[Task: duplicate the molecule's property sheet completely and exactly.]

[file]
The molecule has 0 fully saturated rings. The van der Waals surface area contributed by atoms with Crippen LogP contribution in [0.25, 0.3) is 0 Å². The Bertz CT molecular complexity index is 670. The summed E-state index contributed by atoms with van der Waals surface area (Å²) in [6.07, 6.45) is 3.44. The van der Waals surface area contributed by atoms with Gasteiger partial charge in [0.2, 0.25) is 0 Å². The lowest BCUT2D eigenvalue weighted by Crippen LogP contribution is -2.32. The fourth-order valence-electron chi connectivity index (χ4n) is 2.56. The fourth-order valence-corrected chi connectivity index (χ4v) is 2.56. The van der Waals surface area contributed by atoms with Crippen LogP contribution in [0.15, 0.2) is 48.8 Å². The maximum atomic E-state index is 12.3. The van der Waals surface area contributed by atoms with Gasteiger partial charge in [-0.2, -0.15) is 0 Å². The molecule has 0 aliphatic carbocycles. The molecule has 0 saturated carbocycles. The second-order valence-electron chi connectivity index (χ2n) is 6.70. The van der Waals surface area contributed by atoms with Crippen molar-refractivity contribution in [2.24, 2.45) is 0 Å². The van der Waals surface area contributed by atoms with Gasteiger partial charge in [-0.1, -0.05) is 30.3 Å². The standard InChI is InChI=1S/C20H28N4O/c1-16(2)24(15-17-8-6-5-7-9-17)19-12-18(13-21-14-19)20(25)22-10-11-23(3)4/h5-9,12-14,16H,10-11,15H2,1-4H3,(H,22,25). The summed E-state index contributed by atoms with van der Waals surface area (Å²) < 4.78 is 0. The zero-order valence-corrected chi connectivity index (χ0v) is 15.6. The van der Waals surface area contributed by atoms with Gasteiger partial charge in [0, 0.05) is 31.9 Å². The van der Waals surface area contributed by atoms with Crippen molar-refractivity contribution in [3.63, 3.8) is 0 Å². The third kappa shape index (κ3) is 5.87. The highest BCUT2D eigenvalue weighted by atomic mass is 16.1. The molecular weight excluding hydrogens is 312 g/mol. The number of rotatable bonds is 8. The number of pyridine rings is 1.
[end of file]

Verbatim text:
The molecule has 0 fully saturated rings. The van der Waals surface area contributed by atoms with Crippen LogP contribution in [0.25, 0.3) is 0 Å². The Bertz CT molecular complexity index is 670. The summed E-state index contributed by atoms with van der Waals surface area (Å²) in [6.07, 6.45) is 3.44. The van der Waals surface area contributed by atoms with Gasteiger partial charge in [0.2, 0.25) is 0 Å². The lowest BCUT2D eigenvalue weighted by Crippen LogP contribution is -2.32. The fourth-order valence-electron chi connectivity index (χ4n) is 2.56. The fourth-order valence-corrected chi connectivity index (χ4v) is 2.56. The van der Waals surface area contributed by atoms with Crippen LogP contribution in [0.15, 0.2) is 48.8 Å². The maximum atomic E-state index is 12.3. The van der Waals surface area contributed by atoms with Gasteiger partial charge in [-0.2, -0.15) is 0 Å². The molecule has 0 aliphatic carbocycles. The molecule has 0 saturated carbocycles. The second-order valence-electron chi connectivity index (χ2n) is 6.70. The van der Waals surface area contributed by atoms with Crippen molar-refractivity contribution in [2.24, 2.45) is 0 Å². The van der Waals surface area contributed by atoms with Gasteiger partial charge in [-0.1, -0.05) is 30.3 Å². The standard InChI is InChI=1S/C20H28N4O/c1-16(2)24(15-17-8-6-5-7-9-17)19-12-18(13-21-14-19)20(25)22-10-11-23(3)4/h5-9,12-14,16H,10-11,15H2,1-4H3,(H,22,25). The summed E-state index contributed by atoms with van der Waals surface area (Å²) < 4.78 is 0. The zero-order valence-corrected chi connectivity index (χ0v) is 15.6. The van der Waals surface area contributed by atoms with Gasteiger partial charge in [0, 0.05) is 31.9 Å². The van der Waals surface area contributed by atoms with Crippen molar-refractivity contribution in [3.63, 3.8) is 0 Å². The third kappa shape index (κ3) is 5.87. The highest BCUT2D eigenvalue weighted by atomic mass is 16.1. The molecular weight excluding hydrogens is 312 g/mol. The number of rotatable bonds is 8. The number of pyridine rings is 1.